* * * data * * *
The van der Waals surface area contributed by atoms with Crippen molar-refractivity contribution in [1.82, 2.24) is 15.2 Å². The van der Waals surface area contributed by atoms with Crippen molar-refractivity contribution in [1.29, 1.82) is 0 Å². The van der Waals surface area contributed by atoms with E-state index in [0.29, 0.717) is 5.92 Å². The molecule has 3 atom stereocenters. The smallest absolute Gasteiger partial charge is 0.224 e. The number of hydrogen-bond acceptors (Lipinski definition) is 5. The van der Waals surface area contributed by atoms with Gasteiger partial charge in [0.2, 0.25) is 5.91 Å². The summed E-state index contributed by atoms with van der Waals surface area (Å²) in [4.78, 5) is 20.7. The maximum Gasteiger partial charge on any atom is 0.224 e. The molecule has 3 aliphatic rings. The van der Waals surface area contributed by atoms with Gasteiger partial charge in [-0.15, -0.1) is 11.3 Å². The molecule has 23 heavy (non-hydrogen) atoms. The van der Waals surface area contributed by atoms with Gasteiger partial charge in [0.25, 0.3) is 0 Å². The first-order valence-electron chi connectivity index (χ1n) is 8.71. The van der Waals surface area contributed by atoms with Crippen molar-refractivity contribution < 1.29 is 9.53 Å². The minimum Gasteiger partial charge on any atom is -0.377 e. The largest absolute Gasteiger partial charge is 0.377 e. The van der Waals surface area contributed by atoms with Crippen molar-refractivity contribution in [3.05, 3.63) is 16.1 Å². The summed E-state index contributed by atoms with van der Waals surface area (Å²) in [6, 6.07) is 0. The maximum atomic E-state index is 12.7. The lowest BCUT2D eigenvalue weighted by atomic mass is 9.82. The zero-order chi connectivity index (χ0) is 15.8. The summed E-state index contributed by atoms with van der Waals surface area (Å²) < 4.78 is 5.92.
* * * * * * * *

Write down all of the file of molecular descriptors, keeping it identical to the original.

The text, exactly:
The van der Waals surface area contributed by atoms with Crippen molar-refractivity contribution in [1.82, 2.24) is 15.2 Å². The van der Waals surface area contributed by atoms with Crippen molar-refractivity contribution in [1.29, 1.82) is 0 Å². The van der Waals surface area contributed by atoms with E-state index in [0.29, 0.717) is 5.92 Å². The molecule has 3 atom stereocenters. The smallest absolute Gasteiger partial charge is 0.224 e. The number of hydrogen-bond acceptors (Lipinski definition) is 5. The van der Waals surface area contributed by atoms with Gasteiger partial charge in [0.2, 0.25) is 5.91 Å². The summed E-state index contributed by atoms with van der Waals surface area (Å²) in [4.78, 5) is 20.7. The maximum Gasteiger partial charge on any atom is 0.224 e. The molecule has 3 aliphatic rings. The van der Waals surface area contributed by atoms with Gasteiger partial charge in [-0.15, -0.1) is 11.3 Å². The molecule has 23 heavy (non-hydrogen) atoms. The van der Waals surface area contributed by atoms with Gasteiger partial charge in [0.25, 0.3) is 0 Å². The first-order valence-electron chi connectivity index (χ1n) is 8.71. The van der Waals surface area contributed by atoms with Crippen molar-refractivity contribution < 1.29 is 9.53 Å². The minimum Gasteiger partial charge on any atom is -0.377 e. The largest absolute Gasteiger partial charge is 0.377 e. The van der Waals surface area contributed by atoms with Crippen molar-refractivity contribution in [3.05, 3.63) is 16.1 Å². The summed E-state index contributed by atoms with van der Waals surface area (Å²) in [6, 6.07) is 0. The maximum atomic E-state index is 12.7. The lowest BCUT2D eigenvalue weighted by atomic mass is 9.82. The zero-order chi connectivity index (χ0) is 15.8. The summed E-state index contributed by atoms with van der Waals surface area (Å²) < 4.78 is 5.92.